A Bride's Story tells the tale of a beautiful young bride in nineteenth-century Asia. At the age of twenty, Amir is sent to a neighboring town to be wed. But her surprise at learning her new husband, Karluk, is eight years younger than her is quickly replaced by a deep affection for the boy and his family. Though she hails from just beyond the mountains, Amir's clan had very different customs, foods, and clothes from what Karluk is used to. As the two of them learn more about each other through their day-to-day lives, the bond of respect and love grows stronger.
The synopsis might be a bit misleading, so ill start telling you that the story is not really only about a relationship between a 20 years old woman with a 12 year old boy, in my opinion, this manga has multiple stories about brides that connect with each other.
I cant really judge the art, but for sure it has rich details and all look so beautiful, not in a common way, its more like.. noble ish, cant really describe it, beyond outstanding, for me thats 10/10.
The characters are other very strong point, they live in the central asia, and are adept of many customs and a very strict culture, but isnt like thats a problem for them, for example, girls fully accept arranged marriage, they do it happily, they live happily, you cant look at them with your modern mind, you must go back and accept their cultural formation of that time, the manga itself sort of make you do that, in general, theyre all prideful and very honest, and that is what can maybe be the only fault, even when each character have its own uniqueness, theyre all equal in pride for their families and righteousness, you really cant tell who is the main character, the development is amazing for each one, even the small part such as a kid making her sewing jobs for marriage shows so much about her mind, personality and culture, or a brother trying to raid a village to get his sister home, the author put their actions in a way that you can see their souls and minds! I can write about them all night long! so detailed and interesting, 9/10!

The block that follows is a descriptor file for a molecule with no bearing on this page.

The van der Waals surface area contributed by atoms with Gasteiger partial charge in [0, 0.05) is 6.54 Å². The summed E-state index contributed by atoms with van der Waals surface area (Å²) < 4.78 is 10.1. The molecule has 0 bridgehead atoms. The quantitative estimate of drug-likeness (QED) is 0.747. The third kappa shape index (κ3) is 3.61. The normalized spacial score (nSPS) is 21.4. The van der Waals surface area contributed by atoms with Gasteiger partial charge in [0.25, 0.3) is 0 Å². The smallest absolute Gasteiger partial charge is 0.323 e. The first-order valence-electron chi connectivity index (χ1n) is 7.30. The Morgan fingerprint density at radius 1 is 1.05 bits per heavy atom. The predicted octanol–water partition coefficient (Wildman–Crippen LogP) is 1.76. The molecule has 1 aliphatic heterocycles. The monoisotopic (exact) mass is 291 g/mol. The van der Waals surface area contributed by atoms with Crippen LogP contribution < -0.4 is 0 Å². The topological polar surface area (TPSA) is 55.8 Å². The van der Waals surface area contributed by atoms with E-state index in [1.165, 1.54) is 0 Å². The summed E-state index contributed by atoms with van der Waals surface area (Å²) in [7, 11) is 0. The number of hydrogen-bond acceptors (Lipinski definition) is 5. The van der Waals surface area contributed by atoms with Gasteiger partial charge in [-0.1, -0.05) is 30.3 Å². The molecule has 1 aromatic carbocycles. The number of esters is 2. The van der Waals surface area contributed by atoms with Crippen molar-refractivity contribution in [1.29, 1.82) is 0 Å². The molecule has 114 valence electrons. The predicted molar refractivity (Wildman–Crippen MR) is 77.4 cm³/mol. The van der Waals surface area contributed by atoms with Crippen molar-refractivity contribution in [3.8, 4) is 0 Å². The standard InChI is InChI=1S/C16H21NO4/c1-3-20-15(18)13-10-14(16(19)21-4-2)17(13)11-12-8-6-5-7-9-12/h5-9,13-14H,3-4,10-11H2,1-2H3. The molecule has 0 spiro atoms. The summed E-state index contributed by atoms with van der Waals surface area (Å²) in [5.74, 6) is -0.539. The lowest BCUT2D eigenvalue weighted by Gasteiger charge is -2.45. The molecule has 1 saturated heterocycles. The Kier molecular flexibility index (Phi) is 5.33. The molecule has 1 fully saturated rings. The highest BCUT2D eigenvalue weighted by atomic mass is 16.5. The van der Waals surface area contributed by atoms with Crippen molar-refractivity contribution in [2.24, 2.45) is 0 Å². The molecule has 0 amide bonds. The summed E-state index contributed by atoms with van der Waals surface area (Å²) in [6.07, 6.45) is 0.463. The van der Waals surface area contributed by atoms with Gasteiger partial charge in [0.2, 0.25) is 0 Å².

I could be misunderstanding but the story does not focus on the initial couple like the synopsis says, it tells their story at first, but as the time goes, they start talking about the surrounding characters, always centering in the marriage subject, its just as the title says, "stories of brides", one story lead to another and it keep going like that, while romance is kind of weak here, the slice of life part is wonderful, it gives the same chill feeling i got reading spice and wolf, definitely a great read if you like to observe things, actions, and if you like to think about human mind affected by culture, idealism, and ideology, 10/10.
For enjoyment, ill say it again, if youre an observer type person, this was made for you, i enjoyed every part of it! 10/10
This is my first review, and i have just read this manga, but i had such a great time doing it, that i want more people to do the same!
overall 9/10 read more
There is magic all around us, you may find it in an isolated nomadic town, in a traditional ceremony, in the patterns of an embroidery or in the dancing of the natives.
This manga is all about simplicity conveyed in a subtle, mesmerizing way. It tells the stories of everyday people in Central Asia in the 19th century, focusing primarly on an unusual newlyweds couple and their families. The manga begins with a 20 year old girl that marries a younger groom through an arranged engagement. At first their interaction is a little awkward since there is a 8 year difference in age, but quite soon, Amira and Karluk become fond of each other, forming a strong bond. Amira is soon accepted in Karluk's warm-hearted family. The plot of Otoyomegatari is episodic, showing different aspects from different angles of the towns folk way of living.
There are also a few larger story lines, such as the arrival of Amira's nomadic family that want her to marry another for political reasons, as well as Henry Smith's (the foreign guest of Karluk's family) departure and journey back home, and his encounter with a mysterious, beautiful woman (which in my opinion is the most compelling and heart-breaking story until now).
The degree of knowledge and historical accurency is as impressive as ever, coming from the mangaka of Emma, Kaoru Mori-sensei. Her portrayal of the culture, the tradition and cuisine is remarkable. The dedication she puts in every detail, such as a complex turkic embroidery, that is passed from generation to generation, in order to accumulate more knowledge of the patterns and make it in your own style. As well as the depiction of a carving master at work, producing real wonders from wood, passing down his wisdom to an interested kid. All those little gems do not drag the story, but enhances its beauty.
Simple things such as a woman singing in a field, the threads of a woman's hair caught by mistake, a gentle hand removing the tangled hair, the making of an embroidery, covering someone up with a blanket or the carving of wood, they are all gestures of kindness and affection towards nature, towards art or the person you love. They are gracefully portrayed by the skillful hands of the mangaka. They all seem like verses from a poem taking lives of their own in the sensei's drawings.